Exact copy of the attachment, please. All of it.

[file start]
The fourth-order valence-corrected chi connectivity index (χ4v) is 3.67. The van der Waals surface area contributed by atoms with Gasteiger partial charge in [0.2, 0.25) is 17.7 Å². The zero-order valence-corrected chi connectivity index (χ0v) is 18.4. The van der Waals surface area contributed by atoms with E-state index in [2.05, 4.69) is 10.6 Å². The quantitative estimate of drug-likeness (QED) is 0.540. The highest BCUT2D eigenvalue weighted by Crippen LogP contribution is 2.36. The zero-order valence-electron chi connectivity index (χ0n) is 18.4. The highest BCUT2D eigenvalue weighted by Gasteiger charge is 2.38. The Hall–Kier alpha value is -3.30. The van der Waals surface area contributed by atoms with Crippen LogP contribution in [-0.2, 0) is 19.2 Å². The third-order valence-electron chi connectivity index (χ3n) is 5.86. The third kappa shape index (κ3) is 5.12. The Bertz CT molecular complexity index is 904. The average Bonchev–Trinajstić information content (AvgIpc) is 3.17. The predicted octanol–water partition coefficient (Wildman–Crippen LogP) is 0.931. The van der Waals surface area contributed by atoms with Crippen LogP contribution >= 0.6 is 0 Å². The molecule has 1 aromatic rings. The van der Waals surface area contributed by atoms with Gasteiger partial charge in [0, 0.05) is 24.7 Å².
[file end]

The fourth-order valence-corrected chi connectivity index (χ4v) is 3.67. The van der Waals surface area contributed by atoms with Gasteiger partial charge in [0.2, 0.25) is 17.7 Å². The zero-order valence-corrected chi connectivity index (χ0v) is 18.4. The van der Waals surface area contributed by atoms with E-state index in [2.05, 4.69) is 10.6 Å². The quantitative estimate of drug-likeness (QED) is 0.540. The highest BCUT2D eigenvalue weighted by Crippen LogP contribution is 2.36. The zero-order valence-electron chi connectivity index (χ0n) is 18.4. The highest BCUT2D eigenvalue weighted by Gasteiger charge is 2.38. The Hall–Kier alpha value is -3.30. The van der Waals surface area contributed by atoms with Crippen LogP contribution in [-0.2, 0) is 19.2 Å². The third-order valence-electron chi connectivity index (χ3n) is 5.86. The third kappa shape index (κ3) is 5.12. The Bertz CT molecular complexity index is 904. The average Bonchev–Trinajstić information content (AvgIpc) is 3.17. The predicted octanol–water partition coefficient (Wildman–Crippen LogP) is 0.931. The van der Waals surface area contributed by atoms with Crippen LogP contribution >= 0.6 is 0 Å². The molecule has 1 aromatic rings. The van der Waals surface area contributed by atoms with Gasteiger partial charge in [0, 0.05) is 24.7 Å².